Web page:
The previous thresholds were established in 2019, so this is a long overdue amendment. However, given how much property value has increased in the last four years, I wonder if the threshold increase is enough. When I reported on the change back in 2019, I was, of course, ecstatic about the revision, but even then, I questioned if it was enough to make a difference. Fast forward another 4 years and the threshold receives another small nudge upwards. It seems like we are walking towards a goalpost that is jogging ahead of us.

I also feel the need to say, this is not a handout. Stamp duty concessions still require the investor to step up to the plate with confidence to make their first purchase. For the first-time buyer, this can feel overwhelming. We need to support these concessions with education and guidance on not just how to avail of the waivers but also all the other elements of property ownership. How to discern the right investment for you. How to obtain financing. And how to budget for the ongoing maintenance and upkeep so that the asset, your home, does not depreciate. It is the same thing with pension withdrawals for mortgage payments or home purchases. It’s a wonderful option for people, but we need to provide advice and assistance on how to best harness the benefit. How to make the smartest decisions to have the biggest impact on your long-term financial health. 

Cayman Property Advice:


  • Go to market with a strategy that reflects the current and projected market (this includes but is not limited to the decision of whether to do minor repairs and staging or not, your pricing and marketing strategy, which should not be a set-it-and-forget-it approach.)
  • Price according to the current inflationary cycle and your timeline to sell.
  • Consider delaying the listing and renting it out to cover your carrying costs in the meantime.


  • Get on the property ladder now. It may seem like the wrong time. However, it’s exactly the right time to buy. Despite interest rates and the cost of living being higher than you may have seen before, we know prices will go up again in the next year or two, so buy what you can afford today. It might not be your forever home, but it’s your stepping-stone. And when interest rates come down, and you haven’t over-extended yourself, that stepping-stone will be worth well more than you bought it for.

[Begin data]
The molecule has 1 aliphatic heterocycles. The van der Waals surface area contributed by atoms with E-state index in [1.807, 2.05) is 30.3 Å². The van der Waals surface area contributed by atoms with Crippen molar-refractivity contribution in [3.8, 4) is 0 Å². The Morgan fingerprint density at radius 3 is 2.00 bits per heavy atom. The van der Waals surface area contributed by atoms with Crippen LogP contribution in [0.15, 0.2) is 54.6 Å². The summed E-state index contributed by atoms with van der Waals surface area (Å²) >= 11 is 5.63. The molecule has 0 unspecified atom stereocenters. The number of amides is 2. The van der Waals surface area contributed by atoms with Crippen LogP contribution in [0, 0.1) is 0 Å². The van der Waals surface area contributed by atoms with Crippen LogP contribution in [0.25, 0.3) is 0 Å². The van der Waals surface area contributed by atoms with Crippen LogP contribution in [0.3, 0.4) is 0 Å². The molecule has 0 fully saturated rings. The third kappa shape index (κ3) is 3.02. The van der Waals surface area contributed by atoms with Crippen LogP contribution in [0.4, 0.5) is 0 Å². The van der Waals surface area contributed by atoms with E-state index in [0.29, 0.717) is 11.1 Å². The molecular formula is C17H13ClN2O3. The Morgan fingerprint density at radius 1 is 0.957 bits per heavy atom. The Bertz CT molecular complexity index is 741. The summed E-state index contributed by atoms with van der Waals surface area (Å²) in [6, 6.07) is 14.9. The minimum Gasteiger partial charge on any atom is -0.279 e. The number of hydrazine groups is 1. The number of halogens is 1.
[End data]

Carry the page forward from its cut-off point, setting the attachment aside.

• Real estate is a long-term asset that appreciates in value over time, so the earlier you buy in, the more you stand to earn. Don’t wake up in two years’ time when prices have risen again and be wishing you had bought today.
  • Leverage pension withdrawals and stamp duty waivers if you are a Caymanian buyer.

Owners and Landlords

  • Increased insurance and mortgage rates can be tough to navigate. Have discussions with your bank to potentially renegotiate your mortgage payment schedule to reduce interest payments. (For example, weekly instead of monthly payments and extending the term back to 25 or 30 years if feasible.)
  • Do not neglect your home upkeep or maintenance. Now might not be the time for capital improvements, but do not cut back on the ongoing care of your home. This will negatively impact your property value and cost you more in the long run. Consider it preventative maintenance.

(Please note that this is a broad analysis of the overall market. Please reach out for a bespoke detailed report tailored to your personal property journey).

Cayman is Bound for Glory

Cayman is growing. It doesn’t matter about the current inflationary cycle; the reality is we are a highly desirable location to live and work. Regardless of your opinion on how we should grow, one thing is for sure: population increase is already happening. So, the current cost crisis or post-COVID era is a blip in the market and your real estate investment.

Property is a long-term investment. Population growth, low inventory, as well as continued inward investment, mean pricing will inevitably increase. Current owners, rest easy, your investment is safe. And to future owners, Confucius says: “The best time to plant an oak tree was 200 years ago, and the second-best time is today.” So, plant your oak tree. Get on the property ladder now, because when property value soars, you’ll wake up in three, five, or seven years thanking your younger self for having made the smart choice.